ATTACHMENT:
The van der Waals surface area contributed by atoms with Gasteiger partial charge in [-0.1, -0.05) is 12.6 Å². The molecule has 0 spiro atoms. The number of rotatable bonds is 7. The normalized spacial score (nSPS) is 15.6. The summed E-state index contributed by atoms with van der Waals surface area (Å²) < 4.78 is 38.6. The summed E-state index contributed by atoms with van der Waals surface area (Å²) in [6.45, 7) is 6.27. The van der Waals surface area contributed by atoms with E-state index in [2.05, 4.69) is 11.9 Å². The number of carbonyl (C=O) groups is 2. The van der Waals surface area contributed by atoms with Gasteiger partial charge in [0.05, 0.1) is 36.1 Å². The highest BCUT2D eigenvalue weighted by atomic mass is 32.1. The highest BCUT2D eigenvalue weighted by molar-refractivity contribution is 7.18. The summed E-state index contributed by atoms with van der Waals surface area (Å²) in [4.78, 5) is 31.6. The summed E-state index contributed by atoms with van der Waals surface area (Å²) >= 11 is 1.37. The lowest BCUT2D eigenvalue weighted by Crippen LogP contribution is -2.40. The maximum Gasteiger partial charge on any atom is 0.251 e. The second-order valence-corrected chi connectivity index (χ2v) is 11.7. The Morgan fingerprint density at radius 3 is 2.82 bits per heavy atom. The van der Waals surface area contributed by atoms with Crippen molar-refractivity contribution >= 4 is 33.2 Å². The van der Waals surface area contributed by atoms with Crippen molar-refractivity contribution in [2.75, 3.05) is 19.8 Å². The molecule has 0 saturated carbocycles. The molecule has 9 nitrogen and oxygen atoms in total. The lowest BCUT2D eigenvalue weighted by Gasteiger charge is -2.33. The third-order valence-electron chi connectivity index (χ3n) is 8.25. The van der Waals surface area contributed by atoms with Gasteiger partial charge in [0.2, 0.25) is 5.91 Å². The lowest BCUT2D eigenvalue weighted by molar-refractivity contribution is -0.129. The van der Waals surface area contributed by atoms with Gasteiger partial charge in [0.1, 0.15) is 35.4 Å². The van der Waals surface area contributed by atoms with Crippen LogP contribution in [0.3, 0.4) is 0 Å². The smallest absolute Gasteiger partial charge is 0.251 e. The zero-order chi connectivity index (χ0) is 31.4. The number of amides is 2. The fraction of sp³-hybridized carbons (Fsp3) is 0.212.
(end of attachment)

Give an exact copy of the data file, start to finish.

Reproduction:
The van der Waals surface area contributed by atoms with Gasteiger partial charge in [-0.1, -0.05) is 12.6 Å². The molecule has 0 spiro atoms. The number of rotatable bonds is 7. The normalized spacial score (nSPS) is 15.6. The summed E-state index contributed by atoms with van der Waals surface area (Å²) < 4.78 is 38.6. The summed E-state index contributed by atoms with van der Waals surface area (Å²) in [6.45, 7) is 6.27. The van der Waals surface area contributed by atoms with E-state index in [2.05, 4.69) is 11.9 Å². The number of carbonyl (C=O) groups is 2. The van der Waals surface area contributed by atoms with Gasteiger partial charge in [0.05, 0.1) is 36.1 Å². The highest BCUT2D eigenvalue weighted by atomic mass is 32.1. The highest BCUT2D eigenvalue weighted by molar-refractivity contribution is 7.18. The summed E-state index contributed by atoms with van der Waals surface area (Å²) in [4.78, 5) is 31.6. The summed E-state index contributed by atoms with van der Waals surface area (Å²) >= 11 is 1.37. The lowest BCUT2D eigenvalue weighted by Crippen LogP contribution is -2.40. The maximum Gasteiger partial charge on any atom is 0.251 e. The second-order valence-corrected chi connectivity index (χ2v) is 11.7. The Morgan fingerprint density at radius 3 is 2.82 bits per heavy atom. The van der Waals surface area contributed by atoms with Crippen molar-refractivity contribution >= 4 is 33.2 Å². The van der Waals surface area contributed by atoms with Crippen molar-refractivity contribution in [2.75, 3.05) is 19.8 Å². The molecule has 0 saturated carbocycles. The molecule has 9 nitrogen and oxygen atoms in total. The lowest BCUT2D eigenvalue weighted by Gasteiger charge is -2.33. The third-order valence-electron chi connectivity index (χ3n) is 8.25. The van der Waals surface area contributed by atoms with Gasteiger partial charge in [0.2, 0.25) is 5.91 Å². The lowest BCUT2D eigenvalue weighted by molar-refractivity contribution is -0.129. The van der Waals surface area contributed by atoms with Gasteiger partial charge in [0.1, 0.15) is 35.4 Å². The van der Waals surface area contributed by atoms with Crippen LogP contribution in [0.3, 0.4) is 0 Å². The smallest absolute Gasteiger partial charge is 0.251 e. The zero-order chi connectivity index (χ0) is 31.4. The number of amides is 2. The fraction of sp³-hybridized carbons (Fsp3) is 0.212.